December 27, 2015. Psalm 148, 1 Samuel 1:18-20, 26. Colossians 3:12-17, Luke 2:41-52
Here it is, a Sunday only two days after Christmas and he's 12 years old already and acting like a teenager.
They grow up so fast!
Jesus is asking questions, exploring his future career, deciding where to go and when, and hanging out with a different crowd than his family does. Basically, he's becoming independent, and his parents don't like the corresponding loss of control.
It sounds so familiar. Parenting teens is a constantly shifting balance between holding tight and letting go. It's tricky for everyone involved. The goal is to come out with independent and well-adjusted adults (all of us, not just our kids). Speaking as a parent of two teenage boys, I'm in the middle of the balancing act right now. It's hard to let go, to allow the questioning, the exploration, the plans that take them away from the exclusive 'family' time that we parents were always able to dictate according to our ideas.
It would be a mistake for me to continue to be the kind of authoritarian I was when the boys were little. If I try to dictate their every move I will become angry when it doesn't work (and it certainly will not) and they will be resentful and rebellious because it would be the only way to become independent adults. (Or I guess the alternative is that they might stay dependent and live in the basement forever.) I have to let go and let them grow up. Controlling them doesn't work out for any of us.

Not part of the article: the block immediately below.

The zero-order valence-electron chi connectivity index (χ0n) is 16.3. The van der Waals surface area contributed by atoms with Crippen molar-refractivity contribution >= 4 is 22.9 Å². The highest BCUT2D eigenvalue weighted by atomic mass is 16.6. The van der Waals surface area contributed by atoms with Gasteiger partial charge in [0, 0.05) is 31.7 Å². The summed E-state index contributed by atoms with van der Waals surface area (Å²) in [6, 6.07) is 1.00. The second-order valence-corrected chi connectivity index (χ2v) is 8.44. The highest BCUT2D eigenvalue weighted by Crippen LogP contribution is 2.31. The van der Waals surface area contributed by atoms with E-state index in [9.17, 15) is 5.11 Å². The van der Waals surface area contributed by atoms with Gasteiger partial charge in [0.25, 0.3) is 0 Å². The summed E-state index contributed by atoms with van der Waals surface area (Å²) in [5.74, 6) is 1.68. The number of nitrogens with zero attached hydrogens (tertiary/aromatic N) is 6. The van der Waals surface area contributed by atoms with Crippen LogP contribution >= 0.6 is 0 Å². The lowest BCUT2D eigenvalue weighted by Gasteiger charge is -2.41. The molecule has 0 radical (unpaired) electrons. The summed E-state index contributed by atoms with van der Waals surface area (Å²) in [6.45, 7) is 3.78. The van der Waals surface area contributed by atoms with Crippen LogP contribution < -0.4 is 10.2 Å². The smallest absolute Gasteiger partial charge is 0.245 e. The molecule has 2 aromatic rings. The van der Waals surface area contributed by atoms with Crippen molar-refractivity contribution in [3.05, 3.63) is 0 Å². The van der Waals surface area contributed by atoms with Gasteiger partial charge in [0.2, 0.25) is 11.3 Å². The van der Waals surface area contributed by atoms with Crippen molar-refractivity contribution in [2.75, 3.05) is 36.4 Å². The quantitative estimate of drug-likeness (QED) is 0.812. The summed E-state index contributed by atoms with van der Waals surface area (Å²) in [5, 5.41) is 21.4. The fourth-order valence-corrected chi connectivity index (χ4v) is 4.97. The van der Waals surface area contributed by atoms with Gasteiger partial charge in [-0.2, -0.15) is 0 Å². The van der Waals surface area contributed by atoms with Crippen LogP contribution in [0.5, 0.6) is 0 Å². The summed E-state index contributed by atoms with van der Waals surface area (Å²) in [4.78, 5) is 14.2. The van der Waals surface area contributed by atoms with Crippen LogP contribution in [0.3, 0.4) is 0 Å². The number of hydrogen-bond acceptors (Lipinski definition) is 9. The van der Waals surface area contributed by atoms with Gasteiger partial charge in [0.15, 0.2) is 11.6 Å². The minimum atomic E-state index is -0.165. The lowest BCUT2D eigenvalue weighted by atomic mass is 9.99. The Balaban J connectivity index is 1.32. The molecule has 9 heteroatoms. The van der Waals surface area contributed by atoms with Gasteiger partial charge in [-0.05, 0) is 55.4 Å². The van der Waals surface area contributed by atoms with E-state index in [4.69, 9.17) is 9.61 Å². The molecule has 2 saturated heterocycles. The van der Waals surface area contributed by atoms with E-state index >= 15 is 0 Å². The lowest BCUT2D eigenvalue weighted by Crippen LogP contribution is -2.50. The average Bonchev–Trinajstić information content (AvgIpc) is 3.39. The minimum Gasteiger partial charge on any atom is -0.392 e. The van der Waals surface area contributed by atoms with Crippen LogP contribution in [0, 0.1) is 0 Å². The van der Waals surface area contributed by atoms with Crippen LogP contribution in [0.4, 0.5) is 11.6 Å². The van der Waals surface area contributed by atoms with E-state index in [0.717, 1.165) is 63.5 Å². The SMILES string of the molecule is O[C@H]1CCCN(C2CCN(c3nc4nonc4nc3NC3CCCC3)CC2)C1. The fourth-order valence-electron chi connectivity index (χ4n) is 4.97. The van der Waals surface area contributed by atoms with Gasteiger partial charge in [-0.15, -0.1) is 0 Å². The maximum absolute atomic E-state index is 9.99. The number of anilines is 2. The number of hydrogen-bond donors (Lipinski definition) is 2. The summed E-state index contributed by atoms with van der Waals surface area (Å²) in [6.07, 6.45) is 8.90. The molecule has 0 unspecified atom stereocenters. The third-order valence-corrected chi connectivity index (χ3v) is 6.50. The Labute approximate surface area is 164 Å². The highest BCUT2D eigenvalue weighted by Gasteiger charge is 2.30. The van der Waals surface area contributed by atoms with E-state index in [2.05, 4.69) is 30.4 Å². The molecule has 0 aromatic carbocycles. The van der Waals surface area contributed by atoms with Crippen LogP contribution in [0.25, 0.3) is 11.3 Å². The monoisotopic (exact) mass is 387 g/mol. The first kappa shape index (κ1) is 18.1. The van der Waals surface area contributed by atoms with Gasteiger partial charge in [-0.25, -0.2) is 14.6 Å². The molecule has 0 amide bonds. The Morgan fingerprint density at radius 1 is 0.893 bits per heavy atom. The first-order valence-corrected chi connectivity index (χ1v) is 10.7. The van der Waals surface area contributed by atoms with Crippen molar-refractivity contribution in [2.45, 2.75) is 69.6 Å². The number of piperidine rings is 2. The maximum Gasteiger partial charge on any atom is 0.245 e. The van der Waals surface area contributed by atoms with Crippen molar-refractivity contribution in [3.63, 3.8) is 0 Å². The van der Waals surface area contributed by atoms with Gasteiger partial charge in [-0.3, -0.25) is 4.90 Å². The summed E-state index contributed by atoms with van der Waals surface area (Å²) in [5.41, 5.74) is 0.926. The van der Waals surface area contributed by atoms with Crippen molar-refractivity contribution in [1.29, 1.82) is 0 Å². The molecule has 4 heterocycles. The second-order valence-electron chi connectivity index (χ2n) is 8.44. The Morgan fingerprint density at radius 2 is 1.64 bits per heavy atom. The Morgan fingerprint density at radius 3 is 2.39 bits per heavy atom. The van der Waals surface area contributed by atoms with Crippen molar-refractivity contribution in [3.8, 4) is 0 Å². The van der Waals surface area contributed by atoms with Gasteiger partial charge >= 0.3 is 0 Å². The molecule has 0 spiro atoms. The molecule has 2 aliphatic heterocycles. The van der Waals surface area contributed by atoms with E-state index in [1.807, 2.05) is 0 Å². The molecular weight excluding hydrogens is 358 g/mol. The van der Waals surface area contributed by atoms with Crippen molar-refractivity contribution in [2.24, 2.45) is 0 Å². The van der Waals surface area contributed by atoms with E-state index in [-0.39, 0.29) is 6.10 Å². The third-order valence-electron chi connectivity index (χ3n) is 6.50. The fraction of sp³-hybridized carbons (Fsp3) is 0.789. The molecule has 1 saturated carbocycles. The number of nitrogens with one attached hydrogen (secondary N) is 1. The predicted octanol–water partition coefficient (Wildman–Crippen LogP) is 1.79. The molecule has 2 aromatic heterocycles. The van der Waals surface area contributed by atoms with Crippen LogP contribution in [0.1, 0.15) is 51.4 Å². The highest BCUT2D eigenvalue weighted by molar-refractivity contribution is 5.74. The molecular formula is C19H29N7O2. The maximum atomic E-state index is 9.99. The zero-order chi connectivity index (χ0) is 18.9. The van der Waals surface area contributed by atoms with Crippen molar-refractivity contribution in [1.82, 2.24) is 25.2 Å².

Jesus is not a baby. We can't control him. He grew up fast a long time ago, and is our Lord, but many of us struggle with balance in our Spiritual relationship and sometimes try to be more like parents than teens. We don't like to give up control of our lives or allow Jesus to ask too hard questions of us. He doesn't go where we tell him to go, or hang out with crowds of our choosing. It's good that we do not dwell for long on the baby stories of Jesus. God's plan for us is that we become independent and well-adjusted adults. Children modeled after Jesus.
The story in Samuel is an example of a mother who is able to let go and allow God to be in control of both her son and herself. Impressive. I don't think I could let go like Hannah did, but she is inspiring.
Colossians is a great reading for all of us who struggle with the balance between parent and child, holding tight and being able to let go of what is not ours to control. Next time I am frustrated, this might be a go to reading to gain some perspective so that I respond well to my family. "...clothe yourselves with humility, meekness, and patience. Bear with one another....above all clothe yourselves with love....whatever you do, in word or deed, do everything in the name of the Lord Jesus, giving thanks to God the Father through him."
Question: What (or who) are you trying to control that you should let go of? Can you trust God to be in control?